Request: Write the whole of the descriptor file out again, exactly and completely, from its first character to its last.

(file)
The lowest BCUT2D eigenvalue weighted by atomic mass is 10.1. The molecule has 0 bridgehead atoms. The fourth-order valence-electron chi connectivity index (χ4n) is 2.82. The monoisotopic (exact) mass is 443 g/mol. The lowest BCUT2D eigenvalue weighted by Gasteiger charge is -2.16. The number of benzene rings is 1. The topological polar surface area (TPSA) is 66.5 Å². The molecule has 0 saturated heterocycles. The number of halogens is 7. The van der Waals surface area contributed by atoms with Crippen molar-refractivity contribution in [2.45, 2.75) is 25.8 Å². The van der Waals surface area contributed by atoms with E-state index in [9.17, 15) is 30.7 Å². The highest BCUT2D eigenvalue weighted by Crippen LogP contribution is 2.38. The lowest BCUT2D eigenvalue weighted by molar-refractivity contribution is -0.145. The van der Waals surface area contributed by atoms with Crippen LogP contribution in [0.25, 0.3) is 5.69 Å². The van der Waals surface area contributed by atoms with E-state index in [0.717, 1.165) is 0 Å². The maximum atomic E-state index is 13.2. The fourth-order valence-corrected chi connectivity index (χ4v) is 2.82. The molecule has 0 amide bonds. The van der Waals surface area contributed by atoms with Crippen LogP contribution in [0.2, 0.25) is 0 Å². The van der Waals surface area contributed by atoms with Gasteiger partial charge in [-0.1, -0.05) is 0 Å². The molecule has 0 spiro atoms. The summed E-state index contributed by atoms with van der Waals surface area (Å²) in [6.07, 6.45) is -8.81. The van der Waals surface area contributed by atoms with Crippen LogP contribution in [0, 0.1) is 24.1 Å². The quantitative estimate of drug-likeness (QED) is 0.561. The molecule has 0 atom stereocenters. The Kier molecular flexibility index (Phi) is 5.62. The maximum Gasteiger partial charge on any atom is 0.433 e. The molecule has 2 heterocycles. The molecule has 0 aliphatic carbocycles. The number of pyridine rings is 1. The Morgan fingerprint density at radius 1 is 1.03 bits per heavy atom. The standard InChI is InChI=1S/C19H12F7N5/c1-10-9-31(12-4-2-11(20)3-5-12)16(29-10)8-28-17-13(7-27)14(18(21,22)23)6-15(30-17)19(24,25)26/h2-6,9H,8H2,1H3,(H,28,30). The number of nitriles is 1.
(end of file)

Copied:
The lowest BCUT2D eigenvalue weighted by atomic mass is 10.1. The molecule has 0 bridgehead atoms. The fourth-order valence-electron chi connectivity index (χ4n) is 2.82. The monoisotopic (exact) mass is 443 g/mol. The lowest BCUT2D eigenvalue weighted by Gasteiger charge is -2.16. The number of benzene rings is 1. The topological polar surface area (TPSA) is 66.5 Å². The molecule has 0 saturated heterocycles. The number of halogens is 7. The van der Waals surface area contributed by atoms with Crippen molar-refractivity contribution in [2.45, 2.75) is 25.8 Å². The van der Waals surface area contributed by atoms with E-state index in [9.17, 15) is 30.7 Å². The highest BCUT2D eigenvalue weighted by Crippen LogP contribution is 2.38. The lowest BCUT2D eigenvalue weighted by molar-refractivity contribution is -0.145. The van der Waals surface area contributed by atoms with Crippen LogP contribution in [0.25, 0.3) is 5.69 Å². The van der Waals surface area contributed by atoms with E-state index in [0.717, 1.165) is 0 Å². The maximum atomic E-state index is 13.2. The fourth-order valence-corrected chi connectivity index (χ4v) is 2.82. The molecule has 0 amide bonds. The van der Waals surface area contributed by atoms with Crippen LogP contribution in [0.2, 0.25) is 0 Å². The van der Waals surface area contributed by atoms with Gasteiger partial charge in [-0.1, -0.05) is 0 Å². The molecule has 0 spiro atoms. The summed E-state index contributed by atoms with van der Waals surface area (Å²) in [6.07, 6.45) is -8.81. The van der Waals surface area contributed by atoms with Crippen LogP contribution in [0, 0.1) is 24.1 Å². The quantitative estimate of drug-likeness (QED) is 0.561. The molecule has 0 atom stereocenters. The Kier molecular flexibility index (Phi) is 5.62. The maximum Gasteiger partial charge on any atom is 0.433 e. The molecule has 2 heterocycles. The molecule has 0 aliphatic carbocycles. The number of pyridine rings is 1. The Morgan fingerprint density at radius 1 is 1.03 bits per heavy atom. The standard InChI is InChI=1S/C19H12F7N5/c1-10-9-31(12-4-2-11(20)3-5-12)16(29-10)8-28-17-13(7-27)14(18(21,22)23)6-15(30-17)19(24,25)26/h2-6,9H,8H2,1H3,(H,28,30). The number of nitriles is 1.